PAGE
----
Ofwat has powers under section 51B of the WIA91 to consider appeals about the terms on which a water company offers to enter into a self-lay agreement under section 51A. Common areas of dispute referred to us include the terms a water company has offered in order to satisfy itself about the quality of the self-laid assets it will be taking ownership of (‘assurance terms’).
Planning for and enabling growth
Monopoly companies have general duties under section 37 and 94 of the WIA91 to develop their networks in order to meet increasing demand through new connections.
- Section 37 requires a water company to develop and maintain the system of water supply such that it can make such supplies available to persons demanding them.
- Section 94 requires a sewerage company to provide, improve and extend a system of public sewers to ensure an area is effectually drained.
Monopoly companies’ price controls include allowances – where they provide sufficient evidence ‒ for them to:
- invest in their water and sewerage networks to support growth; and
- recover the costs of this investment from customers.
In order to plan for and enable new developments schemes we expect monopoly companies to speak with and listen to:
- new connections customers
- local planning authorities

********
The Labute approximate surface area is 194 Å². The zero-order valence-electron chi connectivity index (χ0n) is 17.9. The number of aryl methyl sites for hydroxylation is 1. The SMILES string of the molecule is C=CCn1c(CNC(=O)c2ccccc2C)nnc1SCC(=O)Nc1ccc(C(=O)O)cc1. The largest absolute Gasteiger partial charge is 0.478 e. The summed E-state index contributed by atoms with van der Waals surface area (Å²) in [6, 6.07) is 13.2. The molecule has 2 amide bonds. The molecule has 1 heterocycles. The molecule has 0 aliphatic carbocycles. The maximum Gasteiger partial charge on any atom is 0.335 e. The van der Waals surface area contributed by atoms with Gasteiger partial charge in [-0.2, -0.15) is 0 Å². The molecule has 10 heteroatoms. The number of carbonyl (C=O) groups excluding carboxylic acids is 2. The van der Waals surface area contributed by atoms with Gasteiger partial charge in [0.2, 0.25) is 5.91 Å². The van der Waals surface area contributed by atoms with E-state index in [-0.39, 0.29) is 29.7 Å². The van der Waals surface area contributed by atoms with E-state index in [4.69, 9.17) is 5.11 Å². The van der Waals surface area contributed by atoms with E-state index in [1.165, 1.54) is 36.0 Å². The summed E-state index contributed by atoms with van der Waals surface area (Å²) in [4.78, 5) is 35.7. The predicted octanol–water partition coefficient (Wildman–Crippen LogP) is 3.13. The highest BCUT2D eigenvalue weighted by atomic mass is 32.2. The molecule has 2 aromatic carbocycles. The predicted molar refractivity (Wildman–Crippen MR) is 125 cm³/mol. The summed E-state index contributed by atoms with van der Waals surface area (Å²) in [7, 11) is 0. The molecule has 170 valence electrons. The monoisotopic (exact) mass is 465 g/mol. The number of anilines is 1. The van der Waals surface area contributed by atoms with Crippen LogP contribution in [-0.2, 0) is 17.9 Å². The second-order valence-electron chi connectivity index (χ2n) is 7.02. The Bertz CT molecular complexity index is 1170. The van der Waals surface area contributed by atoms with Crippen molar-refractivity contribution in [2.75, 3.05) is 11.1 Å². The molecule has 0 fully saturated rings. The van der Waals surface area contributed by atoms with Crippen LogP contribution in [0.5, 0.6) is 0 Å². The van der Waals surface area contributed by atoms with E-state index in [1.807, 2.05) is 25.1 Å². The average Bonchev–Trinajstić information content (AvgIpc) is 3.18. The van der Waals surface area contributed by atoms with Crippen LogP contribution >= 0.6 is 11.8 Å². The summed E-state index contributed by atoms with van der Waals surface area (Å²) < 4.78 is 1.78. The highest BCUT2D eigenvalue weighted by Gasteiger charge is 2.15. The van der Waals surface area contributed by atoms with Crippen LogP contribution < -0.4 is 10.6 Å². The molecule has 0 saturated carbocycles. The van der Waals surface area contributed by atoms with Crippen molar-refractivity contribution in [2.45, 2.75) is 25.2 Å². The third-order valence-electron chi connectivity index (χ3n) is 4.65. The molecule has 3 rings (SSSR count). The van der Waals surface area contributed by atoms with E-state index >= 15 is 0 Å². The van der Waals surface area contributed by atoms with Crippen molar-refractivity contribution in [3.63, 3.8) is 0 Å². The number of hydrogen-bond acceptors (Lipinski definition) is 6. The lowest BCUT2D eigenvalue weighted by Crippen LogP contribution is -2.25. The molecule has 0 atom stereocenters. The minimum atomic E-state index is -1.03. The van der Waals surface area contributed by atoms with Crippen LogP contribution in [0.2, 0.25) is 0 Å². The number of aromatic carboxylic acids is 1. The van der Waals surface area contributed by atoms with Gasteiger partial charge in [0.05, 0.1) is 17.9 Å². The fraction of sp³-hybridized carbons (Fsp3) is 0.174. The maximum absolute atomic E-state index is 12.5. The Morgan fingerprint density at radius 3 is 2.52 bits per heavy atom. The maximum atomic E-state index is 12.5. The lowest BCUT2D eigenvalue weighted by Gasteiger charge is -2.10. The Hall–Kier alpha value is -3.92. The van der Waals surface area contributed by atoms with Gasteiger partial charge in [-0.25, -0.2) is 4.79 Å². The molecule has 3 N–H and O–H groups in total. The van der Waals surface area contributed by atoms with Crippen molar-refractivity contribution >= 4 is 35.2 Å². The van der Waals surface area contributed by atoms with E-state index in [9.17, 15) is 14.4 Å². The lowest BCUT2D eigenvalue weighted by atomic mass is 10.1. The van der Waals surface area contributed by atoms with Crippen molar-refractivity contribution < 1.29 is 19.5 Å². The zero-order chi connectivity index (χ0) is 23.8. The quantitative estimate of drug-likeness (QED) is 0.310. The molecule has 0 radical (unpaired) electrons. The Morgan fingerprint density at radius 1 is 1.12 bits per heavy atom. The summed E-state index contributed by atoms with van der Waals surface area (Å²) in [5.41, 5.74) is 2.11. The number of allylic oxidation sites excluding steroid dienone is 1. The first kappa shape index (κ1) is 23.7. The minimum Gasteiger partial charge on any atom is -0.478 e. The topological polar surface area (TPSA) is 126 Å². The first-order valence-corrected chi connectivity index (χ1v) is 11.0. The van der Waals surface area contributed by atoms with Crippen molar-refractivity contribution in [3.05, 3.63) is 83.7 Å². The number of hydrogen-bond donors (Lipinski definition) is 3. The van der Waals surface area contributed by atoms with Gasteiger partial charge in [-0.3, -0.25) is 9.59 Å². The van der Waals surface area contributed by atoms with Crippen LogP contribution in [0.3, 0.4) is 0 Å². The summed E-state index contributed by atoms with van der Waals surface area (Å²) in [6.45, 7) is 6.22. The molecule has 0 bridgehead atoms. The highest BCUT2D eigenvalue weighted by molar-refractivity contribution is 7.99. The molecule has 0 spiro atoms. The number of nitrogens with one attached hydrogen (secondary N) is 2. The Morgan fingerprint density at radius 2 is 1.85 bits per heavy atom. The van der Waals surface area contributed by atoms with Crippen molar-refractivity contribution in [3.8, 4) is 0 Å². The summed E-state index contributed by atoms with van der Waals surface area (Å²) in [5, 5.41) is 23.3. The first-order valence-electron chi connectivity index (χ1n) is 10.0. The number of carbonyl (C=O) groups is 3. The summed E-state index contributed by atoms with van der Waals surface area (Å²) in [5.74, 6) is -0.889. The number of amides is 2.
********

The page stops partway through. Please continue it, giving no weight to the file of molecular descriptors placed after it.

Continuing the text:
- other relevant statutory bodies
- other infrastructure providers
Strong and on-going conversations between monopoly companies and their new connections customers should deliver a range of benefits to all parties, including both new connections customers and monopoly companies’ existing customers. These benefits include the monopoly companies:
- providing levels of service for new connections customers based on greater trust and confidence and a stronger understanding of their needs
- having a better and earlier understanding of the impact of changes in demand on their networks
- efficiently planning the development of their networks, with investment and business planning based on robust assumptions of growth
- effectively managing the investment risks of providing new capacity, only doing so where they are confident that it is required and that they will be able to recover the costs of providing it
- being able to deliver strategic, joined-up solutions where there are multiple development sites coming forward, rather than a succession of smaller schemes
- recovering fair and proportionate contributions from new connections customers and existing customers to the infrastructure required to respond to growth
On-going and timely conversations between monopoly companies and their new connections customers and planning authorities is essential for all parties to understand the timing, location and impact of future developments. Alongside the statutory planning system, these conversations are one of the ways in which monopoly companies should identify and enable the delivery of development schemes. Where appropriate, monopoly companies should use these conversations to work with multiple developers to identify and deliver joined-up solutions where several sites are coming forward together.